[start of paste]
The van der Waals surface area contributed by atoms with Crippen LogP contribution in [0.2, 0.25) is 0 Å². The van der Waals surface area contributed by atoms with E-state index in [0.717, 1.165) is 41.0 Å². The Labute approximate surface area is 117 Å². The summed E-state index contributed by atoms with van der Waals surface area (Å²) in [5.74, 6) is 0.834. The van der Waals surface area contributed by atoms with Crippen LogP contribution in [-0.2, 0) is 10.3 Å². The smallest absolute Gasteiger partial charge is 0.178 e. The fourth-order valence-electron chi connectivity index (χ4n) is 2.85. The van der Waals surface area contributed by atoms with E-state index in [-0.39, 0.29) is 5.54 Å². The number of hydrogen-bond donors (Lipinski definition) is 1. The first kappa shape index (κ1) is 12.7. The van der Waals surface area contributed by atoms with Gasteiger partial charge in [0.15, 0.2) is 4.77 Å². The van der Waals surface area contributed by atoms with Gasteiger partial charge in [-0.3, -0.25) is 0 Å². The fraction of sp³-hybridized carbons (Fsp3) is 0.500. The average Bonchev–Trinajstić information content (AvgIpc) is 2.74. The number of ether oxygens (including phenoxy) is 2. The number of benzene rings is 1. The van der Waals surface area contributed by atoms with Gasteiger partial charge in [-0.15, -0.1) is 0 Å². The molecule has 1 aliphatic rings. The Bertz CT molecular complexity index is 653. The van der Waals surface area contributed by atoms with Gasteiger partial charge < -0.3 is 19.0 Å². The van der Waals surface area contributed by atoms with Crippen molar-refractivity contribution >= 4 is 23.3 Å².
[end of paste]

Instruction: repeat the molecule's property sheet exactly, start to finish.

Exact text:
The van der Waals surface area contributed by atoms with Crippen LogP contribution in [0.2, 0.25) is 0 Å². The van der Waals surface area contributed by atoms with E-state index in [0.717, 1.165) is 41.0 Å². The Labute approximate surface area is 117 Å². The summed E-state index contributed by atoms with van der Waals surface area (Å²) in [5.74, 6) is 0.834. The van der Waals surface area contributed by atoms with Crippen LogP contribution in [-0.2, 0) is 10.3 Å². The smallest absolute Gasteiger partial charge is 0.178 e. The fourth-order valence-electron chi connectivity index (χ4n) is 2.85. The van der Waals surface area contributed by atoms with E-state index in [-0.39, 0.29) is 5.54 Å². The number of hydrogen-bond donors (Lipinski definition) is 1. The first kappa shape index (κ1) is 12.7. The van der Waals surface area contributed by atoms with Gasteiger partial charge in [0.15, 0.2) is 4.77 Å². The van der Waals surface area contributed by atoms with Gasteiger partial charge in [-0.3, -0.25) is 0 Å². The fraction of sp³-hybridized carbons (Fsp3) is 0.500. The average Bonchev–Trinajstić information content (AvgIpc) is 2.74. The number of ether oxygens (including phenoxy) is 2. The number of benzene rings is 1. The van der Waals surface area contributed by atoms with Gasteiger partial charge in [-0.15, -0.1) is 0 Å². The molecule has 1 aliphatic rings. The Bertz CT molecular complexity index is 653. The van der Waals surface area contributed by atoms with Gasteiger partial charge < -0.3 is 19.0 Å². The van der Waals surface area contributed by atoms with Crippen molar-refractivity contribution >= 4 is 23.3 Å².